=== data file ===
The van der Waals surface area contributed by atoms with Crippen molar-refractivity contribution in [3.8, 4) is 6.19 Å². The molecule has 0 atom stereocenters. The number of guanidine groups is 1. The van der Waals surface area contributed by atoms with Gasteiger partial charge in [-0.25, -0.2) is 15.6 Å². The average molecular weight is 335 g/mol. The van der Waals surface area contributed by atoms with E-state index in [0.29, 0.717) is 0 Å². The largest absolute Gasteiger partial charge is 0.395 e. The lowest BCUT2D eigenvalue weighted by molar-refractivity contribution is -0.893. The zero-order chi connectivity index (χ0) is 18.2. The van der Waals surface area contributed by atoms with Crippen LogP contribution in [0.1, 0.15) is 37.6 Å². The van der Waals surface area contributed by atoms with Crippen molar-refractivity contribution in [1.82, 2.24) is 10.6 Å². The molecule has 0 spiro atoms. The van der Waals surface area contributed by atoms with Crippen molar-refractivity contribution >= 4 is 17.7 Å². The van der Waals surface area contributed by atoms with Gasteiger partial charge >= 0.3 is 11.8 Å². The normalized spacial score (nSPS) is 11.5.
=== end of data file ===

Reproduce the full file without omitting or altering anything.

The van der Waals surface area contributed by atoms with Crippen molar-refractivity contribution in [3.8, 4) is 6.19 Å². The molecule has 0 atom stereocenters. The number of guanidine groups is 1. The van der Waals surface area contributed by atoms with Gasteiger partial charge in [-0.25, -0.2) is 15.6 Å². The average molecular weight is 335 g/mol. The van der Waals surface area contributed by atoms with E-state index in [0.29, 0.717) is 0 Å². The largest absolute Gasteiger partial charge is 0.395 e. The lowest BCUT2D eigenvalue weighted by molar-refractivity contribution is -0.893. The zero-order chi connectivity index (χ0) is 18.2. The van der Waals surface area contributed by atoms with Crippen LogP contribution in [0.1, 0.15) is 37.6 Å². The van der Waals surface area contributed by atoms with Crippen molar-refractivity contribution in [1.82, 2.24) is 10.6 Å². The molecule has 0 spiro atoms. The van der Waals surface area contributed by atoms with Crippen molar-refractivity contribution >= 4 is 17.7 Å². The van der Waals surface area contributed by atoms with Gasteiger partial charge >= 0.3 is 11.8 Å². The normalized spacial score (nSPS) is 11.5.